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Syria in 2019: four scenarios - Implications for policy planning

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Syria
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Clingendael
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Minke Meijnders
Jaïr van der Lijn
Bas van Mierlo

Clingendael Report November 2017

Executive Summary

The main aim of this report is to identify policy options for the future of Syria, using four potential scenarios in 2019. These scenarios are based on an extensive scenariobuilding process with a wide variety of stakeholders in order to contribute to policy and strategy planning.

The scenarios

The scenarios are built on the basis of two key uncertainties:

1) Will the levels of violence in the Syrian conflict decrease, or will they increase even further?

2) Either by design or by use of force, will governance in Syria fragment further, or will it once again be more centralised?

The plotting of these two uncertainties on two axes results in a scenario framework of four quadrants, each representing one of the following scenarios:

Fragile PeaceLow intensity violence, central governance: After Assad was toppled in a palace coup, the former Assad regime reasserted its control over its militias and defeated the remnants of IS. The Syrian parties, except for designated terrorist groups, return to the negotiation table and reach a peace agreement that includes a federal system, headed by the Syrian Government of National Unity (GNU), which is supported by a UN peace operation. The Kurds have their autonomous region in the north. Hayat Tahrir al-Sham (HTS) is still in control of parts of the Idlib region. As there is some stability in this scenario, reconstruction is slowly gaining more traction and, in general, the situation in Syria is improving slightly.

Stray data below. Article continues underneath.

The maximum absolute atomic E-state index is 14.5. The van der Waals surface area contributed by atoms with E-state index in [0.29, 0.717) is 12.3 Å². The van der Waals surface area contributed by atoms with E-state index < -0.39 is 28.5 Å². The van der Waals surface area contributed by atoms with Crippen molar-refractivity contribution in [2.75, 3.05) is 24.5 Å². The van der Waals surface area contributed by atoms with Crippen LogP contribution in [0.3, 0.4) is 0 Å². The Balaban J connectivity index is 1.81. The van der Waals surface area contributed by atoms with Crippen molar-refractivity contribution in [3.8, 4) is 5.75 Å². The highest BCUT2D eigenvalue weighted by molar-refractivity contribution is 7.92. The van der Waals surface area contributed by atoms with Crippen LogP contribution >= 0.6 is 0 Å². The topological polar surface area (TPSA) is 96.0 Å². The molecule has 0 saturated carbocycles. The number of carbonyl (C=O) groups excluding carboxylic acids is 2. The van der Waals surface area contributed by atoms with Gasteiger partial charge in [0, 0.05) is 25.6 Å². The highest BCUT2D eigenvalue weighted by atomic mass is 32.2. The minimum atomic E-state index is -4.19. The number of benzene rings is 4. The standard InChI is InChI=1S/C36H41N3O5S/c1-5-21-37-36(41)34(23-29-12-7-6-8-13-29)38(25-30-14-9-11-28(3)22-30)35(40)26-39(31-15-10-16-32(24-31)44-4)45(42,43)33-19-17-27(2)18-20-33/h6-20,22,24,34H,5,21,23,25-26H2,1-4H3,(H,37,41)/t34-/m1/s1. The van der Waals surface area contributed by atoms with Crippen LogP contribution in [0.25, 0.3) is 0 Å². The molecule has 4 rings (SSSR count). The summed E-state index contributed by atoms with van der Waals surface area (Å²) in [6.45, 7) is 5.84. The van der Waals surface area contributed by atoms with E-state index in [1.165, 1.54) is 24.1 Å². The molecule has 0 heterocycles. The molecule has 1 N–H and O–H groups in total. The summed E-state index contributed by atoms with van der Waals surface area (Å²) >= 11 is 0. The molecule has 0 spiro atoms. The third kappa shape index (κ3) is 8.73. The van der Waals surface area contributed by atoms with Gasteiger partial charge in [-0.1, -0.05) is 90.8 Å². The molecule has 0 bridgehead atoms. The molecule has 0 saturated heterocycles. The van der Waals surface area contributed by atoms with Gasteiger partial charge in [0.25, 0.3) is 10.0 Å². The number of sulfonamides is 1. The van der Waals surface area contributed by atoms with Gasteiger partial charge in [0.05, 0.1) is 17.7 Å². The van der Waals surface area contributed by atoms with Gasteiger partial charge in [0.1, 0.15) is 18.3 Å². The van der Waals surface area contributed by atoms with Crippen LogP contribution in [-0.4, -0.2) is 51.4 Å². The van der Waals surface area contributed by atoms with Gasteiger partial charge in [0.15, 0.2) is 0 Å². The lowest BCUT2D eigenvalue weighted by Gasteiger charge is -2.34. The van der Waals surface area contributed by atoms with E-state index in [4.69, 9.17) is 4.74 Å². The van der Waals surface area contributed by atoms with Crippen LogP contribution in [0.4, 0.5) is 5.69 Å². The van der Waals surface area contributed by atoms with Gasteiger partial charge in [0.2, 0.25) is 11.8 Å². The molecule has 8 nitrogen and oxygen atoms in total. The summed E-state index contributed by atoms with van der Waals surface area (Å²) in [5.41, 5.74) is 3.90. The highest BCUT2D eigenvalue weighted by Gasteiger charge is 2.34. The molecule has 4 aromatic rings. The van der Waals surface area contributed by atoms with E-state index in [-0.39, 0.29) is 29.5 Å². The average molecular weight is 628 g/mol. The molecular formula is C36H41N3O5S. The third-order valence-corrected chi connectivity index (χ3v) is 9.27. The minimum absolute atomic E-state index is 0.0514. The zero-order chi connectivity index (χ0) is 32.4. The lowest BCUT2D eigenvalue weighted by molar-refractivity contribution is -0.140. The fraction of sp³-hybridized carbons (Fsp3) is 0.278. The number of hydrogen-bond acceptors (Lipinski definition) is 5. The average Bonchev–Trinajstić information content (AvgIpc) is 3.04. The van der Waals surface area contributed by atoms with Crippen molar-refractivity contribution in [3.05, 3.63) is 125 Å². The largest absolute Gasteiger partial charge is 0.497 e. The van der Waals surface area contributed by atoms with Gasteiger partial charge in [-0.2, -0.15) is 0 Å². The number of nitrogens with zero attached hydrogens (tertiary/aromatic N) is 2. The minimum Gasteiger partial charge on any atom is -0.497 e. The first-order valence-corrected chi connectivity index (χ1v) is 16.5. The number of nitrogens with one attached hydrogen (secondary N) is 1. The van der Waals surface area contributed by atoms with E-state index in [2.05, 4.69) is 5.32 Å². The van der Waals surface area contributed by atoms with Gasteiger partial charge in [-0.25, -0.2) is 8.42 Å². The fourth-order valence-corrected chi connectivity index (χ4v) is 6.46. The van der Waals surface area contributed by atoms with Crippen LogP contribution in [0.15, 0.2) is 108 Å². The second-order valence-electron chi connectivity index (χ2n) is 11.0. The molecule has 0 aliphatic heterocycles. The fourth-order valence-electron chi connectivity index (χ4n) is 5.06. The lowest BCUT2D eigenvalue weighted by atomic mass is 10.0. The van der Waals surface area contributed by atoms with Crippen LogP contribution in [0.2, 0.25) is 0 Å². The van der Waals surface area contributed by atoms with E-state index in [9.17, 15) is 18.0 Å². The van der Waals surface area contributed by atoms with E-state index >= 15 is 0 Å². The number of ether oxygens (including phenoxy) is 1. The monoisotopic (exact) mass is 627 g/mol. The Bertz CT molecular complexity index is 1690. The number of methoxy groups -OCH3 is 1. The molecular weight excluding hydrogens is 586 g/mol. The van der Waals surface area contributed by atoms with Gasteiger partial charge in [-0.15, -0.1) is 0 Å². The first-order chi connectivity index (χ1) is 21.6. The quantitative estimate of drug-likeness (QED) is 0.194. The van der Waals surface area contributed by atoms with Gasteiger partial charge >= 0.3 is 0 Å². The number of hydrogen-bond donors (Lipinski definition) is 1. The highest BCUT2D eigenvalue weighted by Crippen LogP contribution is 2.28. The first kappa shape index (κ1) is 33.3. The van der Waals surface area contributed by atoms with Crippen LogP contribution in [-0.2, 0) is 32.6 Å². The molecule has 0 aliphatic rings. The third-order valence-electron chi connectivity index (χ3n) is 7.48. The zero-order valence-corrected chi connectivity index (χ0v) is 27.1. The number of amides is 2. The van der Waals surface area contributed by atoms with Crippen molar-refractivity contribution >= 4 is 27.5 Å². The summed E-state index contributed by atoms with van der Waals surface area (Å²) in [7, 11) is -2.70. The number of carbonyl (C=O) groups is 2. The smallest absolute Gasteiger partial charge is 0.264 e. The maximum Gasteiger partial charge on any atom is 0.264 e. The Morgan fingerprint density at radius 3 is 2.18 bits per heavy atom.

ReconquistaHigh intensity violence, central governance: After peace talks in Geneva and Astana broke down, the fighting intensified and became more brutal than ever. Following indications that the moderate Sunni Arab opposition groups used chemical weapons against civilians, the West withdrew its support. Assad’s forces gain momentum and regain control over most of Syria. In government-held areas, the repression of civilians is severe and terrorist attacks and bombings are frequent. The Assad regime fights a high-intensity war to reconquer the remaining rebel-held areas.

WarlordismHigh intensity violence, fragmented governance: After the liberation of Raqqa, the breaking of the siege of Deir ez-Zor, and the territorial defeat of IS, international actors signed a peace agreement that forced their proxies to lie low. However, as differences between the different Syrian parties over the governance of Raqqa and Deir ez-Zor resurfaced, fighting resumed. As the situation deteriorates, the government and opposition forces fragment and the country turns to a patchwork of fiefdoms. All politics are local, and there are regular violent clashes between the warlords. International actors are reluctant to intervene in the conflict.

Frozen ConflictLow intensity violence, fragmented governance: After large-scale ethnic cleansing, international and regional actors pressured their proxies into accepting a ceasefire. Reaching a peace agreement on the future of Syria appeared impossible. Violence in Syria decreases and the conflict is effectively frozen. The country is carved up into separate statelets, each backed by different regional and international players. In some regions, the economic and good governance situation improves, while in others the conflict continues